Public institutions in northeastern Ohio, squeezed by upcoming guidelines that will limit how many credit hours their adjuncts can teach, are encouraging departments in the same disciplines to share the names and qualifications of their part-time instructors with one another. But adjunct advocates say they fear some instructors could be blackballed from teaching altogether, and that the inter-university cooperation could violate U.S. antitrust laws.
Many institutions are capping adjuncts' workloads to avoid having to provide them with health insurance once a provision of the Affordable Care Act goes into effect next year. Although the Internal Revenue Service has yet to finalize the guidelines governing how colleges and universities should count how many hours of actual work one credit hour constitutes, several institutions have grown tired of waiting.
At the University of Akron, adjuncts will only be able to teach 8 credit hours beginning this fall, down from 12 before. The announcement sparked a demonstration last week as adjuncts protested what they see as the university refusing to give equal pay for equal work. But the cap also hurts the institutions: Reduced workloads means Akron likely won’t be able to satisfy student demand unless it hires more adjuncts. Today, more than 1,000 adjuncts teach at the university -- and slightly under half of them will be affected by the cap, the university estimates.
Akron Provost Mike Sherman said conversations with administrators at other institutions may have yielded a solution. By encouraging communication between departments across institution in the area, Sherman said, finding a suitable adjunct in the future could be as simple as a department head calling up a colleague at a different college. The theory is that the best adjuncts will work at several institutions, staying under each one's hour cap, and won't leave the area for full-time employment.
“The bottom line is part-time faculty play an important role in all our institutions, and our focus is to deliver high-quality academic programs, and that’s what we’re attempting to ensure within the evolving landscape of the implications of the Affordable Care Act,” Sherman said.
Among part-time faculty -- many of whom will have to teach at multiple institutions to make up for lost income once the workload caps are in place -- this sort of inter-institutional cooperation could in theory be a welcome development for those deemed worthy of being placed on the list of approved instructors. Instead, some advocates said the institutions are taking advantage of the instructors who do most of the teaching on their campuses.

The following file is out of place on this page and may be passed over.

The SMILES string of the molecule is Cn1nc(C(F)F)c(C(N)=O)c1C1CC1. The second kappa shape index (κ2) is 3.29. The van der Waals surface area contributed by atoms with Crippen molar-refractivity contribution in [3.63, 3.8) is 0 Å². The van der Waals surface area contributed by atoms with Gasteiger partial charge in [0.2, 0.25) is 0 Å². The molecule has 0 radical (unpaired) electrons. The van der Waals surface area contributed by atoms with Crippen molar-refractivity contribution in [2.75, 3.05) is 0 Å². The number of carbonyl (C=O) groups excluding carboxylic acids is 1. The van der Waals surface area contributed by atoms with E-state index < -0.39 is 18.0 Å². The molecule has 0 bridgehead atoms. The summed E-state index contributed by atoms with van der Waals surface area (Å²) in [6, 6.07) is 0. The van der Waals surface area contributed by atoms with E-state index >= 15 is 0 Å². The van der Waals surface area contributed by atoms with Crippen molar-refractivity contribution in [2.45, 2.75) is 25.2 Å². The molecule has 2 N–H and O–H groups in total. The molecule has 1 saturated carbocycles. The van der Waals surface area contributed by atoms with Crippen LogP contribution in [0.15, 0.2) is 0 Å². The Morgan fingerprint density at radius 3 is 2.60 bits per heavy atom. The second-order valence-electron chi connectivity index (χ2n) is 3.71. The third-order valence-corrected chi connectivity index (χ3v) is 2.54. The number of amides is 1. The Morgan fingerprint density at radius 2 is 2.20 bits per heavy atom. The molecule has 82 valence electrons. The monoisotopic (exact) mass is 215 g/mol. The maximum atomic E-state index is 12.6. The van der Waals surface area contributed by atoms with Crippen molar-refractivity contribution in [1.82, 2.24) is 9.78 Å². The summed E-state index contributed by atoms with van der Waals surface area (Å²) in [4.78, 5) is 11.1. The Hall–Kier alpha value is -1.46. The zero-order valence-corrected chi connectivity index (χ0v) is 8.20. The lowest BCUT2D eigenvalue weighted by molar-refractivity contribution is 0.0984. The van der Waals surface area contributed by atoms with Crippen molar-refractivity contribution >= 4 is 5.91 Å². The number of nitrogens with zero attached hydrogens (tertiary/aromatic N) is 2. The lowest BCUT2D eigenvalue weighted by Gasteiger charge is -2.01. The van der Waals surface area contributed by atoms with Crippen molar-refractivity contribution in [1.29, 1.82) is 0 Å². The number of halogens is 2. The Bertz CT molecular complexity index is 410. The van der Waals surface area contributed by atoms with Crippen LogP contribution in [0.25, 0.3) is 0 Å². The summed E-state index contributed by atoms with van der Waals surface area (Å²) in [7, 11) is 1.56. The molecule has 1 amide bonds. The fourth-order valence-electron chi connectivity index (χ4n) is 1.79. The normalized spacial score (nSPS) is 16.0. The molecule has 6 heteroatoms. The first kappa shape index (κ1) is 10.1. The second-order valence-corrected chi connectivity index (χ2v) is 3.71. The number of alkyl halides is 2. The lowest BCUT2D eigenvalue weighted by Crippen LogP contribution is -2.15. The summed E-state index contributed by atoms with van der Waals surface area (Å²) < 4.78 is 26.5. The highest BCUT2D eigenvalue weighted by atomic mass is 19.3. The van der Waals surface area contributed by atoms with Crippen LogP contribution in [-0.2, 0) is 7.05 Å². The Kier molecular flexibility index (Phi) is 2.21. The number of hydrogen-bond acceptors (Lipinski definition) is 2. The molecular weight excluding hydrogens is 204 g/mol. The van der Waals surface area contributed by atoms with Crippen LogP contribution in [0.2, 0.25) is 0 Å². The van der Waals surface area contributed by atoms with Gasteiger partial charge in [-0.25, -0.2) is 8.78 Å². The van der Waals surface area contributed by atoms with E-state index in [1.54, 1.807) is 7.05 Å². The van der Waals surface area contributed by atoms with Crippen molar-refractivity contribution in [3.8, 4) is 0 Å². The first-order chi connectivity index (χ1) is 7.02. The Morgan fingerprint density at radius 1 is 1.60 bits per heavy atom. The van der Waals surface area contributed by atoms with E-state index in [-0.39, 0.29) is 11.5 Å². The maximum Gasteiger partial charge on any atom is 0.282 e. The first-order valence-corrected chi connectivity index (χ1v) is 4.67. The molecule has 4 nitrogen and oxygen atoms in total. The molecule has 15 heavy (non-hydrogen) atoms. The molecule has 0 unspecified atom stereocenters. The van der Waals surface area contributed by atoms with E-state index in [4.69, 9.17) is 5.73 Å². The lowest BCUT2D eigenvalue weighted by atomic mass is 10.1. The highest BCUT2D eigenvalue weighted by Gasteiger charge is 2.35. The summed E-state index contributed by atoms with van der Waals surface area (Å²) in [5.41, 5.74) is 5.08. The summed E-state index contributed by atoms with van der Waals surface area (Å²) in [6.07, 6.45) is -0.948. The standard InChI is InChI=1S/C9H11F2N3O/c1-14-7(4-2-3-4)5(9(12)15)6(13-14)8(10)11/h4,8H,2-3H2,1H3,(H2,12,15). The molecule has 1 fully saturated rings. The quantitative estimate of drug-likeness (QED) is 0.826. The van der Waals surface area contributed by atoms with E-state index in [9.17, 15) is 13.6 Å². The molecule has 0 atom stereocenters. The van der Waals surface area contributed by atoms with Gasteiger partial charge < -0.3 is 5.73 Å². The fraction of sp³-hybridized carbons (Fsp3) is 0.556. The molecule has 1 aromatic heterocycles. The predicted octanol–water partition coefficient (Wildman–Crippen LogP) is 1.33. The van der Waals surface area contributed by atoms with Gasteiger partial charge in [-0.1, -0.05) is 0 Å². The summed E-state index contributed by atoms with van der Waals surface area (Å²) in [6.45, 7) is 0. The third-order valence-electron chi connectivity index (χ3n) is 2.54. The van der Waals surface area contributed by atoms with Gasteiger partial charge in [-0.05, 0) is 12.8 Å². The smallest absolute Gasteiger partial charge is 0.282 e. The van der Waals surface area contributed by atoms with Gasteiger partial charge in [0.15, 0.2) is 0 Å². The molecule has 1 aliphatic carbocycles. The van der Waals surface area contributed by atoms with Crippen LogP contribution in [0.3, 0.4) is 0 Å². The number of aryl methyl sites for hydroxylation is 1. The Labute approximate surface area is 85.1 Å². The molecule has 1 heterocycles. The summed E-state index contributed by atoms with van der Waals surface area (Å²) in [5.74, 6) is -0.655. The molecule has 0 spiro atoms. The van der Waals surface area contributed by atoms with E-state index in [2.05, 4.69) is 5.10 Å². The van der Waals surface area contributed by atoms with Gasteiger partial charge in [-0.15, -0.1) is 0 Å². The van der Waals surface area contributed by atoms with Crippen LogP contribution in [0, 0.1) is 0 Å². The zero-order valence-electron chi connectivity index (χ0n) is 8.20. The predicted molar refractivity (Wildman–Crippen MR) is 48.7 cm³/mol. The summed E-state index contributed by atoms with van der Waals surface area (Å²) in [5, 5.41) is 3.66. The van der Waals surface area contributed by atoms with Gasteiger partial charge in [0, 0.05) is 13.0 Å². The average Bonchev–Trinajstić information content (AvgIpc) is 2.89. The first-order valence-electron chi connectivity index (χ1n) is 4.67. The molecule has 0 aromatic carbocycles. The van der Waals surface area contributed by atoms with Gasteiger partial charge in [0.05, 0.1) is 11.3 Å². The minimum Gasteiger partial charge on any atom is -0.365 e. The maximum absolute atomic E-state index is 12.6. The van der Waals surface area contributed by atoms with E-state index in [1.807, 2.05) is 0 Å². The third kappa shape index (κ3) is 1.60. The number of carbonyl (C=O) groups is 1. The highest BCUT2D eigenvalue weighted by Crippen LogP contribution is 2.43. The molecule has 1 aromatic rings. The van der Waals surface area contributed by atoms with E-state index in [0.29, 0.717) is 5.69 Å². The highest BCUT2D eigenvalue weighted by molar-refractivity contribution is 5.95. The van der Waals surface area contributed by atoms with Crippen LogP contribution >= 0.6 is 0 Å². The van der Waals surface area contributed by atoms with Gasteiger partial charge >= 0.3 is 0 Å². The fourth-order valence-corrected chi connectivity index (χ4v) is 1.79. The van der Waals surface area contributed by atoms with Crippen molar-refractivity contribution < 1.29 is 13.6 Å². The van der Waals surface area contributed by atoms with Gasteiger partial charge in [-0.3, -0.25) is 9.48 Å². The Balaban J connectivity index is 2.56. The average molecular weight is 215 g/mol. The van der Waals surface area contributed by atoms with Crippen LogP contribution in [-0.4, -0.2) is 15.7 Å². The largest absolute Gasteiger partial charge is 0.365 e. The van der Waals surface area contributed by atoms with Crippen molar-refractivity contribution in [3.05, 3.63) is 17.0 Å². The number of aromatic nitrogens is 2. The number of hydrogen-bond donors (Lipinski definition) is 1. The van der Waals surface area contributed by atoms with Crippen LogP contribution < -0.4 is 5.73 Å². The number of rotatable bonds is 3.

“What’s really happening here is that public universities in Ohio [are] trying to have their cake and eat it too,” said Matt Williams, vice president of the adjunct group New Faculty Majority. “They’re doing this to get around the implementations of the Affordable Care Act. They continue to drive down wages to balance their budgets on the backs of part-time faculty.”
Williams outlined another concern in a recent blog post: Akron could be violating federal law by sharing information about its employees with other institutions.
“[O]fficials at the University of Akron have stated that they are providing the names of their best part-time faculty to other local colleges and universities in hopes that those institutions will reciprocate and provide them with referrals to part-time faculty who may have been adversely affected by the institutions’ caps on part-time faculty workloads,” Williams wrote. “I would argue that the sharing of such proprietary information with other institutions is anti-competitive under one or more theory of antitrust.”
The joint effort has yet to leave the planning stage, but Sherman said it is unlikely departments will be sharing information regarding the salaries and potential benefits of individual adjuncts with other institutions. He did not comment specifically on the antitrust issue.
“At each department they're looking at how they’re going to be able to cover their courses,” Sherman said. “As far as I know, they’ll be sharing the names and potential content expertise.”
While early conversations about an adjunct referral network involved four other institutions, some backed out because of their distance from Akron. Others, like Kent State University, decided they would rather hire more full-time faculty members to teach vacated courses.
“We think that we have fewer than 50 part-time instructors currently who are teaching sufficiently for us to qualify as full-time under the Affordable Care Act,” Provost Todd A. Diacon said. “We just don’t have the need to participate.”
The remaining institution, Stark State College, confirmed in an e-mail that it “is in talks with the University of Akron as to how we can best share adjunct resources.”
Some adjuncts may find themselves teaching more courses in the next academic year, Sherman said. The university will create a number of temporary full-time positions to address student demand, and already the College of Arts and Sciences has announced the creation of about 20 such openings. And yes, they do come with benefits. Of course that means it is likely other adjuncts may be losing sections and, if not recommended to other institutions, they may have more difficulty finding work.
“What [the Affordable Care Act] does is that it creates a perspective around which the role of a part-time person is very clearly delineated, and I think that clarification has to some extent been to the benefit of the institutions,” Sherman said.
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